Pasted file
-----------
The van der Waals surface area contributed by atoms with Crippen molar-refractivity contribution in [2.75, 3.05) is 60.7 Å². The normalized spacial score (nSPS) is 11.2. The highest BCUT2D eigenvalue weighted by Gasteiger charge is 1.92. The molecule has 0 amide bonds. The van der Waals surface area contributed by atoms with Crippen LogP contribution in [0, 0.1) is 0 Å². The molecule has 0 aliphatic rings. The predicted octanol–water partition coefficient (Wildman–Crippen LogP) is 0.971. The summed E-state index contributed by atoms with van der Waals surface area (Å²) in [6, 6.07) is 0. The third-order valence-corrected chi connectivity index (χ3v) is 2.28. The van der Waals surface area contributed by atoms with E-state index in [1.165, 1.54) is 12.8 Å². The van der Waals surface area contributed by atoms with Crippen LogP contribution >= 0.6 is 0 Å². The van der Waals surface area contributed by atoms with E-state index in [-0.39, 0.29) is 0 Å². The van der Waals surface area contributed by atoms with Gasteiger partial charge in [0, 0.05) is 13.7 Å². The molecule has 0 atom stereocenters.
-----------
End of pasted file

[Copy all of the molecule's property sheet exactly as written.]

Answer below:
The van der Waals surface area contributed by atoms with Crippen molar-refractivity contribution in [2.75, 3.05) is 60.7 Å². The normalized spacial score (nSPS) is 11.2. The highest BCUT2D eigenvalue weighted by Gasteiger charge is 1.92. The molecule has 0 amide bonds. The van der Waals surface area contributed by atoms with Crippen LogP contribution in [0, 0.1) is 0 Å². The molecule has 0 aliphatic rings. The predicted octanol–water partition coefficient (Wildman–Crippen LogP) is 0.971. The summed E-state index contributed by atoms with van der Waals surface area (Å²) in [6, 6.07) is 0. The third-order valence-corrected chi connectivity index (χ3v) is 2.28. The van der Waals surface area contributed by atoms with E-state index in [1.165, 1.54) is 12.8 Å². The van der Waals surface area contributed by atoms with Crippen LogP contribution >= 0.6 is 0 Å². The van der Waals surface area contributed by atoms with E-state index in [-0.39, 0.29) is 0 Å². The van der Waals surface area contributed by atoms with Gasteiger partial charge in [0, 0.05) is 13.7 Å². The molecule has 0 atom stereocenters.